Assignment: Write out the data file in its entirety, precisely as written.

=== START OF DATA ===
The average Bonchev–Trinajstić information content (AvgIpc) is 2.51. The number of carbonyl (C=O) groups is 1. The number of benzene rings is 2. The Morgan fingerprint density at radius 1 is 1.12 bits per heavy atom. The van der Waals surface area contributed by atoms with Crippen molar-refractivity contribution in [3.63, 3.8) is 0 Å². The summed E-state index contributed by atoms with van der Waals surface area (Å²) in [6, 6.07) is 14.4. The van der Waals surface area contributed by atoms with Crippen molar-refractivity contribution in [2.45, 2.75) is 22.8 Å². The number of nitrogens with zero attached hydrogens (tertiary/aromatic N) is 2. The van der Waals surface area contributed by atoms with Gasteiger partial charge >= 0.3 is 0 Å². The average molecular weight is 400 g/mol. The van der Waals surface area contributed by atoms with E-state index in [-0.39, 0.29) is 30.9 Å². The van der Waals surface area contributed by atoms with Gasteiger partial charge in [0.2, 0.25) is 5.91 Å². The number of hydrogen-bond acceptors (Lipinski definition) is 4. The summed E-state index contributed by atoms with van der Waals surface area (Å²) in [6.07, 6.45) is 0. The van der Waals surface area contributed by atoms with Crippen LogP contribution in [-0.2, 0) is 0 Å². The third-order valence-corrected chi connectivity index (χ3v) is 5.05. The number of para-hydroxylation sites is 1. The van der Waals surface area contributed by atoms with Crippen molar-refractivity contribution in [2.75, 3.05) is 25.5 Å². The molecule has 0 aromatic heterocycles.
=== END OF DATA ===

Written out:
The average Bonchev–Trinajstić information content (AvgIpc) is 2.51. The number of carbonyl (C=O) groups is 1. The number of benzene rings is 2. The Morgan fingerprint density at radius 1 is 1.12 bits per heavy atom. The van der Waals surface area contributed by atoms with Crippen molar-refractivity contribution in [3.63, 3.8) is 0 Å². The summed E-state index contributed by atoms with van der Waals surface area (Å²) in [6, 6.07) is 14.4. The van der Waals surface area contributed by atoms with Crippen molar-refractivity contribution in [2.45, 2.75) is 22.8 Å². The number of nitrogens with zero attached hydrogens (tertiary/aromatic N) is 2. The van der Waals surface area contributed by atoms with Gasteiger partial charge >= 0.3 is 0 Å². The average molecular weight is 400 g/mol. The van der Waals surface area contributed by atoms with E-state index in [-0.39, 0.29) is 30.9 Å². The van der Waals surface area contributed by atoms with Gasteiger partial charge in [0.2, 0.25) is 5.91 Å². The number of hydrogen-bond acceptors (Lipinski definition) is 4. The summed E-state index contributed by atoms with van der Waals surface area (Å²) in [6.07, 6.45) is 0. The van der Waals surface area contributed by atoms with Crippen LogP contribution in [-0.2, 0) is 0 Å². The third-order valence-corrected chi connectivity index (χ3v) is 5.05. The number of para-hydroxylation sites is 1. The van der Waals surface area contributed by atoms with Crippen molar-refractivity contribution in [2.75, 3.05) is 25.5 Å². The molecule has 0 aromatic heterocycles.